Getting smarter to cut emissions

15 February 2024

Cities are at the forefront of the battle against climate change, responsible for a staggering 75% of global greenhouse gas emissions. At the same time, they also hold the key to significantly reducing emissions.

One of the pathways to do it is by implementing Positive and Clean Energy Districts (PCEDs). 

The transformative power of cities 

Positive Energy Districts are crucial elements of the urban transformation process towards climate neutrality. A Positive Energy District is seen as an urban neighbourhood with annual net zero energy import and net zero CO₂ emissions working towards a surplus production of renewable energy, integrated into an urban and regional energy system.  

This is the objective of the European project NEUTRALPATH, which paves the way towards climate-neutral cities through the development of positive and clean energy districts, and the co-design of efficient, climate-friendly solutions.  

By contributing to the European mission of achieving at least 100 climate-neutral and smart cities by 2030, it sets an example for other cities to replicate the process by 2050. 

Policy support for climate action 

“Climate action, and specifically implementation of solutions like PCEDs, need to be supported by targeted policies that enhance the success of local action,” says Stefania Mascolo, Project Coordinator at Eurocities 

Coordinated policy making across all levels of government is key, and it is necessary to truly enable climate action at the local level. “Climate neutrality is a multidimensional challenge, and our cities need the support of regional national governments and the European Union to achieve it,” she adds.  

People: a key component in the climate transition 

Positive and Clean Energy Districts are not solely about technology. “Most technology is already there, the money is there, but we need to find a way to catalyse these resources,” says Miguel García Fuentes, Coordinator of the NEUTRALPATH project.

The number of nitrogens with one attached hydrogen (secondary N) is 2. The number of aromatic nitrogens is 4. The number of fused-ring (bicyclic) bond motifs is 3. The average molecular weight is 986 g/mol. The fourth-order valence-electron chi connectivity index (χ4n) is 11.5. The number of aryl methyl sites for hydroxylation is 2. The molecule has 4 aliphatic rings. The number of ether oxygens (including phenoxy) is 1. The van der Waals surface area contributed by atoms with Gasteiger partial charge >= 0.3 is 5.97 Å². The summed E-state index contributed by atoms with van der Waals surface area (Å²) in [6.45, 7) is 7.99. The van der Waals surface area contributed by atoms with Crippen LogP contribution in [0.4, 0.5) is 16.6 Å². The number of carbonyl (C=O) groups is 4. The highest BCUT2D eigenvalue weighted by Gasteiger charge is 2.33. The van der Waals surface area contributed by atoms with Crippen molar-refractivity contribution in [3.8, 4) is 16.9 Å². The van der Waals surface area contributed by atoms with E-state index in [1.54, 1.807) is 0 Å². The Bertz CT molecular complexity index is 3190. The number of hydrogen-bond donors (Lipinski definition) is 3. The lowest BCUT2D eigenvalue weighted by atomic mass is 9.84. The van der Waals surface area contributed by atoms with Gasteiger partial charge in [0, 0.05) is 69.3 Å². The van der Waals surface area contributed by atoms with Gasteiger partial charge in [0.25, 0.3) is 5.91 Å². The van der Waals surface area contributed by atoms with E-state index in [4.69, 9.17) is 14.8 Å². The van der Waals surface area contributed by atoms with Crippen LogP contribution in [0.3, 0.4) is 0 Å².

Both Zaragoza and Dresden, the lighthouse cities of the project, demonstrate the important role that citizens, industry and other actors play in creation of PCEDs. 

In Dresden, actors from various sectors including suppliers, tenants, and the municipality are actively committed. “We involve all the stakeholders, from the suppliers, tenants, municipality… We are working with homeowners, housing departments, and energy providers,” highlights Ronny Brünler, Smart City Manager in the City of Dresden.

Similarly, Zaragoza underscores the importance of having everyone on board from the outset. As García Fuentes states, “the focus has to be on engaging stakeholders from the very beginning and working with a co-creation approach.” 

Climate action in our every day lives

Getting citizens committed to the cause is sometimes trickier than cities would like. “When discussing climate neutrality, people in the cities feel like it’s a distant concept or a political tactic unrelated to their daily lives,” acknowledges García Fuentes. 

“We need to change this mindset. We must integrate the concept into all aspects of citizen’s lives and tap into their potential to drive change in the cities we inhabit.” 

Addressing challenges through the Climate City Contracts 

Climate City Contracts emerge as a valuable tool in accelerating cities’ transition towards emission reduction targets. These contracts result from an iterative co-creation process led by cities and involving multiple stakeholders at various governance levels. 

“The CCC is structured around three building blocks: commitments, action plans, and investment plans. This means what do you want to achieve, how, and what with type of funding,” explains Carine Valette, Communication lead for NetZeroCities.

Zaragoza is one of the first cities signing their CCC, and thus getting the Mission Label, an important milestone in their quest to become climate-neutral by 2030. 

“We can see already the cascading effects that the Mission Label has in other Spanish cities, even if they are not part of the Mission,” says Gabriela Uchoa, City Advisor from NetZeroCities. 

Work ahead

“There is still a lot to do in terms of regulation,” highlights García Fuentes. “It is important that we take the lessons learned to see how regulation can be adapted and modified.”


This is the first podcast of a series produced by NEUTRALPATH. 


Lucía Garrido Eurocities Writer